However, according to Judy Needham, Dullahan and Mine That Bird were similar in some ways.
“Mine That Bird was a small, very energetic horse and Dullahan was much more laid-back,” she said, “but they both were good movers and they were good doers.”
In 2010, Bona Terra consigned Dullahan to the Keeneland September yearling sale.
“He went through the prep program (for the sale) without any incidents,” Judy Needham said. “He was almost like an old soul in his mind. He was playful at times, but he was a pretty professional, serious horse while he was being raised. He developed and settled down, and we were pleased with him. He was really good at the sale and showed a lot of class. But I remember wondering sometimes if he would have enough spunk and spirit because he was so laid-back. When he walked into the walking ring in the back (of the Keeneland sale pavilion) to be sold, he got kind of animated and bowed his neck. I remember saying he had the same look that Mind That Bird had out of his eye and in his face. For the first time, I thought ‘Oh, wow!’ It was the way he handled the excitement that reminded me of Mind That Bird. He was excited, but controlled.”
Donegal Racing purchased Dullahan for $250,000.
“That value probably would not have been expressed had Mine That Bird not won the Derby the year before; it was great timing, but we also thought a lot of him (Dullahan),” Phil Needham said. “We were quite happy with the price.”
The day prior to Dullahan’s 1 1/4-length Blue Grass triumph, 11-year-old Mining My Own produced a colt by Giant’s Causeway at Bona Terra.
“She was turned out early in the morning,” Needham said. “I went over there and watched her and she foaled in the field. Her foal is an absolute knockout; some people call a foal like him a crackerjack.”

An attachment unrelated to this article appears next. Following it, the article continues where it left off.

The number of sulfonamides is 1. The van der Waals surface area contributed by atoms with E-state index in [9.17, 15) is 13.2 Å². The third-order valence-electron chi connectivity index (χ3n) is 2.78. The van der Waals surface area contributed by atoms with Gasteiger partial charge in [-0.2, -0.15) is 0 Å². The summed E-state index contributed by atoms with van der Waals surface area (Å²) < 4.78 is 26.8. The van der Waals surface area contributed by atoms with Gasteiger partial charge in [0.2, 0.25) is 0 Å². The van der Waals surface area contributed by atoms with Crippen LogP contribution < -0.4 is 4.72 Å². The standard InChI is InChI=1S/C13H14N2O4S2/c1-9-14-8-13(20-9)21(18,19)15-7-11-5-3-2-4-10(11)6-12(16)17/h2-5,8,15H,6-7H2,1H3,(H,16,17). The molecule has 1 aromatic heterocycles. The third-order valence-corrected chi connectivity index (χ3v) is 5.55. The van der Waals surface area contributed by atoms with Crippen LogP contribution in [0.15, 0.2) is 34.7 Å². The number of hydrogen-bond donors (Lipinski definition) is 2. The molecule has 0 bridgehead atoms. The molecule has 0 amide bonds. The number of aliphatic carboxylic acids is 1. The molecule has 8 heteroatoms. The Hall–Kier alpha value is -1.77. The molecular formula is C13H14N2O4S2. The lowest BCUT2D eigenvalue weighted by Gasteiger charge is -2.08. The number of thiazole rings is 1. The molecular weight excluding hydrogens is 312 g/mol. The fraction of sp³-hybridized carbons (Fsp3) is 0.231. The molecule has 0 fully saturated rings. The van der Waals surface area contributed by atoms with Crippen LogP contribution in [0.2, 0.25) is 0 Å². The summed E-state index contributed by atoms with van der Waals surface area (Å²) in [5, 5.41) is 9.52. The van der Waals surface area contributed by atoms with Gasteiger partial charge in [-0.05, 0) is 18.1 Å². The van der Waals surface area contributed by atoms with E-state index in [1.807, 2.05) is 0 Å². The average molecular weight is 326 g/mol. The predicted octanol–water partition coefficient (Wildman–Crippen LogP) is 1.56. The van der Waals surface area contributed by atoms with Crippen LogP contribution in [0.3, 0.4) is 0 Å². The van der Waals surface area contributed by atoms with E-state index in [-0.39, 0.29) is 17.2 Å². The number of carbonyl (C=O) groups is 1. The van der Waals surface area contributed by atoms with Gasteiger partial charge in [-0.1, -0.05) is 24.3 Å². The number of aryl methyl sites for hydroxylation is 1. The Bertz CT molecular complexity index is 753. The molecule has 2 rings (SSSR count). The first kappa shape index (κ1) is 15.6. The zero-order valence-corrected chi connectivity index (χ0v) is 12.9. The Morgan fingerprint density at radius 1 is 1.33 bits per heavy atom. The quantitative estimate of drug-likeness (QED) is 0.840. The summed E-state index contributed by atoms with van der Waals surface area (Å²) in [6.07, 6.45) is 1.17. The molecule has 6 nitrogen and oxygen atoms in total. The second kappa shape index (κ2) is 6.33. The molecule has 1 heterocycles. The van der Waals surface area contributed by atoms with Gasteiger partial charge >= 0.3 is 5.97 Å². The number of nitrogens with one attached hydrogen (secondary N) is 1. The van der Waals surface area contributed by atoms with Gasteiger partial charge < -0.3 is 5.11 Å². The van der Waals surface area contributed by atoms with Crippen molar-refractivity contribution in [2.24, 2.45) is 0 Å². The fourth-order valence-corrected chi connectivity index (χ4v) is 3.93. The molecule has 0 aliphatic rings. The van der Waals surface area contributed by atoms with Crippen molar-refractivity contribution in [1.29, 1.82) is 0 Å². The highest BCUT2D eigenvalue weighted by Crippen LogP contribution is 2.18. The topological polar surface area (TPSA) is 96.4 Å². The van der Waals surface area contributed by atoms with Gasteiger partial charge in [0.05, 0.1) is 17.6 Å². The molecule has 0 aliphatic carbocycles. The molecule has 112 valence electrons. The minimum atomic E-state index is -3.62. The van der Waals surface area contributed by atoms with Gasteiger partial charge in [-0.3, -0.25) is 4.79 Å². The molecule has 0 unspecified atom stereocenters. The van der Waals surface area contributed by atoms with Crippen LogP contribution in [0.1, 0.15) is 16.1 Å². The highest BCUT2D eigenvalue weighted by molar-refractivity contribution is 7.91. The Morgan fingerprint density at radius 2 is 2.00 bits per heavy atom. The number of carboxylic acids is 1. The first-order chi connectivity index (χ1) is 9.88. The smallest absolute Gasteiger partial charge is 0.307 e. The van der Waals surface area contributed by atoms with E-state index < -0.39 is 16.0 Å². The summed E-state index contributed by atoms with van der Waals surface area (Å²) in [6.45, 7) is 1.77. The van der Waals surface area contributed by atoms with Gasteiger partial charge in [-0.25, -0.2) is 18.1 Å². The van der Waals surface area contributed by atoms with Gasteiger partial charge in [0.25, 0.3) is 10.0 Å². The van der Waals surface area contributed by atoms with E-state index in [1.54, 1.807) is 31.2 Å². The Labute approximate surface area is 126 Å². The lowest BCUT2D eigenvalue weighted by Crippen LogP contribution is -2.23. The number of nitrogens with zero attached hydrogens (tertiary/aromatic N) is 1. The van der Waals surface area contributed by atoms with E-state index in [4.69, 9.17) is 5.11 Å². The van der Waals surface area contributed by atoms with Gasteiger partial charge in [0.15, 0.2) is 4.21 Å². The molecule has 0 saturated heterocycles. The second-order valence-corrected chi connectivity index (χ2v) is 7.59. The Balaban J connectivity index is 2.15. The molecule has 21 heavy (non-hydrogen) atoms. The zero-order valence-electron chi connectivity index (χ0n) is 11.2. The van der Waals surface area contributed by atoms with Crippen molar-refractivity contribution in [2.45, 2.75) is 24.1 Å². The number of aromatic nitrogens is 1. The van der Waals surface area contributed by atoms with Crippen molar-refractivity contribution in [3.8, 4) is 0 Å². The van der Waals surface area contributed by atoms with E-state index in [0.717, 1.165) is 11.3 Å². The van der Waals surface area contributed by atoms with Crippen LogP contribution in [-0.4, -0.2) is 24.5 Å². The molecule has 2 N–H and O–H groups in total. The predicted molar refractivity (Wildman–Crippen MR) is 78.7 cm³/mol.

Mining My Own is scheduled to be bred to Bernardini later in the spring.
Dullahan, meanwhile, is headed to the Kentucky Derby. He has won two of his eight career races while finishing second twice and third twice. He has earned $872,091.
The chestnut colt’s efforts include a victory in the 2011 Dixiana Breeders’ Futurity (gr. I), a runner-up performance in the 2012 Palm Beach Stakes (gr. IIIT), and a third in the 2011 With Anticipation Stakes (gr. IIT).
“Emilie always loved him,” Judy Needham said. “From the time he was six or seven months old, she said he would be a Derby horse. He showed all the characteristics and qualities. The fact that the mare had already done it (produced a Run for the Roses winner) with Mine That Bird probably had a lot to do with it (Fojan’s opinion), but she did think he was superior in a lot of ways. Another person who really liked him was Franklin Smith, who broke him in the Carolinas. He (Dullahan) has shown people along the way that he was a little something special.”
Said Fojan: “I’ve been around a lot of good horses, and I knew he had the mind, and he had the substance, and he had the body to be good, too. He was always a big boy and a smart horse. Smart horses know what to do; you don’t have to teach him. When we prepped him for the sale, he just did his work, ate, drank, and snoozed like a professional.”